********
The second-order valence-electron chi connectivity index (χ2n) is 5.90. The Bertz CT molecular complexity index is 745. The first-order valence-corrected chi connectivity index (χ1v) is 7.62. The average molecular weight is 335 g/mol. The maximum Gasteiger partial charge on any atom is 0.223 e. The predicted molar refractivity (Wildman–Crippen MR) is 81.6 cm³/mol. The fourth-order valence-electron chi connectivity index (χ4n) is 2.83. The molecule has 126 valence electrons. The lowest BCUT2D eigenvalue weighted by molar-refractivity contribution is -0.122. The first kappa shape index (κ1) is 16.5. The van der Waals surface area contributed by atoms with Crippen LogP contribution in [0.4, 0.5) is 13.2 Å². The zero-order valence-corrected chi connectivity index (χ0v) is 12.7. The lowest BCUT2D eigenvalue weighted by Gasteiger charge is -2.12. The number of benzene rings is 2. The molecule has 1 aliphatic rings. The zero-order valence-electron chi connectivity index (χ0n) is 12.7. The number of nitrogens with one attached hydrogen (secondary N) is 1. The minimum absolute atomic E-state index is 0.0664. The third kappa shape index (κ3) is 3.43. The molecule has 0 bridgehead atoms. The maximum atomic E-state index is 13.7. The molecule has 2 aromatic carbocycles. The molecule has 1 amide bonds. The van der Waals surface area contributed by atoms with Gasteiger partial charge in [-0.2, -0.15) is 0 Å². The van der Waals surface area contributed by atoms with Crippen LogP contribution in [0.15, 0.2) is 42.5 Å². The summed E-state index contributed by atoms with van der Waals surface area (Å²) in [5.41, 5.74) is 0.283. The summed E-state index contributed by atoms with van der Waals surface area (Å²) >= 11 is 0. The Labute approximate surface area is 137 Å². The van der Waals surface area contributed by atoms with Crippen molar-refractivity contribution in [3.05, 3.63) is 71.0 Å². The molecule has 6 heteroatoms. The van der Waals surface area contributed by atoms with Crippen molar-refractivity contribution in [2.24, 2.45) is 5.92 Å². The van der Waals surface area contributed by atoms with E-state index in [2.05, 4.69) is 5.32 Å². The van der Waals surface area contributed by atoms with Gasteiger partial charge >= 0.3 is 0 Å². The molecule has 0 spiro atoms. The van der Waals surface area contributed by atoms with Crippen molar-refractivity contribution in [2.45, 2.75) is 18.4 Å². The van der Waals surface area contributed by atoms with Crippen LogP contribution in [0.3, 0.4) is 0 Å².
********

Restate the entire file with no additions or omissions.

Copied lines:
The second-order valence-electron chi connectivity index (χ2n) is 5.90. The Bertz CT molecular complexity index is 745. The first-order valence-corrected chi connectivity index (χ1v) is 7.62. The average molecular weight is 335 g/mol. The maximum Gasteiger partial charge on any atom is 0.223 e. The predicted molar refractivity (Wildman–Crippen MR) is 81.6 cm³/mol. The fourth-order valence-electron chi connectivity index (χ4n) is 2.83. The molecule has 126 valence electrons. The lowest BCUT2D eigenvalue weighted by molar-refractivity contribution is -0.122. The first kappa shape index (κ1) is 16.5. The van der Waals surface area contributed by atoms with Crippen LogP contribution in [0.4, 0.5) is 13.2 Å². The zero-order valence-corrected chi connectivity index (χ0v) is 12.7. The lowest BCUT2D eigenvalue weighted by Gasteiger charge is -2.12. The number of benzene rings is 2. The molecule has 1 aliphatic rings. The zero-order valence-electron chi connectivity index (χ0n) is 12.7. The number of nitrogens with one attached hydrogen (secondary N) is 1. The minimum absolute atomic E-state index is 0.0664. The third kappa shape index (κ3) is 3.43. The molecule has 0 bridgehead atoms. The maximum atomic E-state index is 13.7. The molecule has 2 aromatic carbocycles. The molecule has 1 amide bonds. The van der Waals surface area contributed by atoms with Gasteiger partial charge in [-0.2, -0.15) is 0 Å². The van der Waals surface area contributed by atoms with Crippen LogP contribution in [0.15, 0.2) is 42.5 Å². The summed E-state index contributed by atoms with van der Waals surface area (Å²) in [5.41, 5.74) is 0.283. The summed E-state index contributed by atoms with van der Waals surface area (Å²) >= 11 is 0. The Labute approximate surface area is 137 Å². The van der Waals surface area contributed by atoms with Crippen molar-refractivity contribution in [3.05, 3.63) is 71.0 Å². The molecule has 6 heteroatoms. The van der Waals surface area contributed by atoms with Crippen molar-refractivity contribution in [2.24, 2.45) is 5.92 Å². The van der Waals surface area contributed by atoms with E-state index in [2.05, 4.69) is 5.32 Å². The van der Waals surface area contributed by atoms with Gasteiger partial charge >= 0.3 is 0 Å². The molecule has 0 spiro atoms. The van der Waals surface area contributed by atoms with Crippen molar-refractivity contribution in [2.45, 2.75) is 18.4 Å². The van der Waals surface area contributed by atoms with Crippen LogP contribution in [0.3, 0.4) is 0 Å².